Percussive chamber music with the unique combination of piano, marimba and vibraphone

Laurent Warnier [vibraphone]

Rachel Xi Zhang [marimba]

Pascal Meyer [piano]

[ About ]

Machine à trois (Mà3) is a percussive chamber music group formed by Pascal Meyer, Rachel Xi Zhang and Laurent Warnier performing contemporary classical music. The Trio consists of the unique combination of piano, marimba and vibraphone and produces music in which the sounds of struck wires, woods and metals interlock like a well oiled machine. The music varies from impressionist soundscapes and jazz influenced groove to post-minimal and other experimental conceptual ideas.

The three performers are very interested in bringing unheard music to their audiences, this includes their own original music and arrangements, and music written by other performers/composers especially for them.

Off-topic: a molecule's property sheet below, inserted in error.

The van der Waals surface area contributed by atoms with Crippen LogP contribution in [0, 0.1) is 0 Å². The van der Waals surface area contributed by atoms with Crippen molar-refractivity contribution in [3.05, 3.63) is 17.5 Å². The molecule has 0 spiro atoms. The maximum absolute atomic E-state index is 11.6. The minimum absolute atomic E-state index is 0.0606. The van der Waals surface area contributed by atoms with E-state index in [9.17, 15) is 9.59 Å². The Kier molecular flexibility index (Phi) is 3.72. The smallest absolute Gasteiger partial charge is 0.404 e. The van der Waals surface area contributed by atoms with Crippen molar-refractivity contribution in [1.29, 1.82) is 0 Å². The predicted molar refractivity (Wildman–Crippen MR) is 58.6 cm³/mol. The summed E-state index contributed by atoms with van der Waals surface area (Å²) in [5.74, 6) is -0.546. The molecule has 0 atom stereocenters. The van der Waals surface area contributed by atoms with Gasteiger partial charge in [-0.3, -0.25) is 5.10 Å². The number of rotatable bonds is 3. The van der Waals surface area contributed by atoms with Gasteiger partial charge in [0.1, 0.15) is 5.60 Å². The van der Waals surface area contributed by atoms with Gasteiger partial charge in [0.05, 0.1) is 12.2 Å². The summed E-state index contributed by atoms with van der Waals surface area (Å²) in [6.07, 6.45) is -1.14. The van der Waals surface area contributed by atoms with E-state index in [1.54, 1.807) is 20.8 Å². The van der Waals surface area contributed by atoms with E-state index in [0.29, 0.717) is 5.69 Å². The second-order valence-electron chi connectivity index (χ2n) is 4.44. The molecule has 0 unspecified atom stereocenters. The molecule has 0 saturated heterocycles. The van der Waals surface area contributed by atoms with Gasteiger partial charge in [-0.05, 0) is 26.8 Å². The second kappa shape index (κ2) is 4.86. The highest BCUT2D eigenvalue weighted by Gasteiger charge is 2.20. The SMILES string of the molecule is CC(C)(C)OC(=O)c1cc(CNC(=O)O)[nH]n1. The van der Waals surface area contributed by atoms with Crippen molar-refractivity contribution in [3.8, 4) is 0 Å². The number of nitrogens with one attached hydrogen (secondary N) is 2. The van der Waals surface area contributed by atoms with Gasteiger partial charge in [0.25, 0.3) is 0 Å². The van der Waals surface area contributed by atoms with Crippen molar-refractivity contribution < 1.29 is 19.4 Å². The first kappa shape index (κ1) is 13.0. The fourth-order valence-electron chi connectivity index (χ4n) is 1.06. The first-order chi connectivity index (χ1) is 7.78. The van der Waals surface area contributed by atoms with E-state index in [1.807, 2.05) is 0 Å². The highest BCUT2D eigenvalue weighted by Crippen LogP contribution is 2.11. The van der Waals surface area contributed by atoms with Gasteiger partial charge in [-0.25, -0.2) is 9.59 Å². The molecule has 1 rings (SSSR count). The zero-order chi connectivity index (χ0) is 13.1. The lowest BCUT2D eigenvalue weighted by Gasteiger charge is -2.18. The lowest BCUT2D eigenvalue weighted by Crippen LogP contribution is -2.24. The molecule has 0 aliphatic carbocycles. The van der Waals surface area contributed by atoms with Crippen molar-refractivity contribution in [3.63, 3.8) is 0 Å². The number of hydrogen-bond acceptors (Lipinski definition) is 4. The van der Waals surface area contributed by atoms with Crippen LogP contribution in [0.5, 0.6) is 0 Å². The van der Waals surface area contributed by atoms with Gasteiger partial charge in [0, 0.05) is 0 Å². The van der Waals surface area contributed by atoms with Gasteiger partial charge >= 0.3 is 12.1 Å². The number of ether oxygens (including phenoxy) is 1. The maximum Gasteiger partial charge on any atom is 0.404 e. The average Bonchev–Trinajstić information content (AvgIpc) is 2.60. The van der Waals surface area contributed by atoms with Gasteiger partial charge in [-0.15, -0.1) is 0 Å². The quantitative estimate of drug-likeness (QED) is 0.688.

Mà3 believes in red thread programming with music from the current and previous centuries, with equal admiration for music from all genres, improvised or written out.

Since the first time they performed together in 2011, they left their footprints all over the world, from Amsterdam’s Concertgebouw, Luxembourg's Philharmonie to the National Centre of Performing Arts in Beijing.

[ Press ]

"… the intriguing piano/marimba/vibraphone trio Machine à trois, in compositions by its members and other musicians, often with a lot of poetry and sound diversity."
                                                                                  -- Dominique Adrian, Resmusica

"What is remarkable is how, in their duet, Rachel Zhang and Laurent Warnier managed not to juxtapose, to add up, but to multiply! They favor a more subtle, more nuanced, more expressive, more significant style (…) In the same way, the presence alongside them of Pascal Meyer adds an original dimension in which the timbres and the colors of the marimba, the vibraphone and the piano meet each other, becoming more articulated for the first two or more percussive for the third. A space of exploration opens up, a new sound field is revealed, which they are fascinated to explore."
                                                                                    -- Stephane Gilbart, Crescendo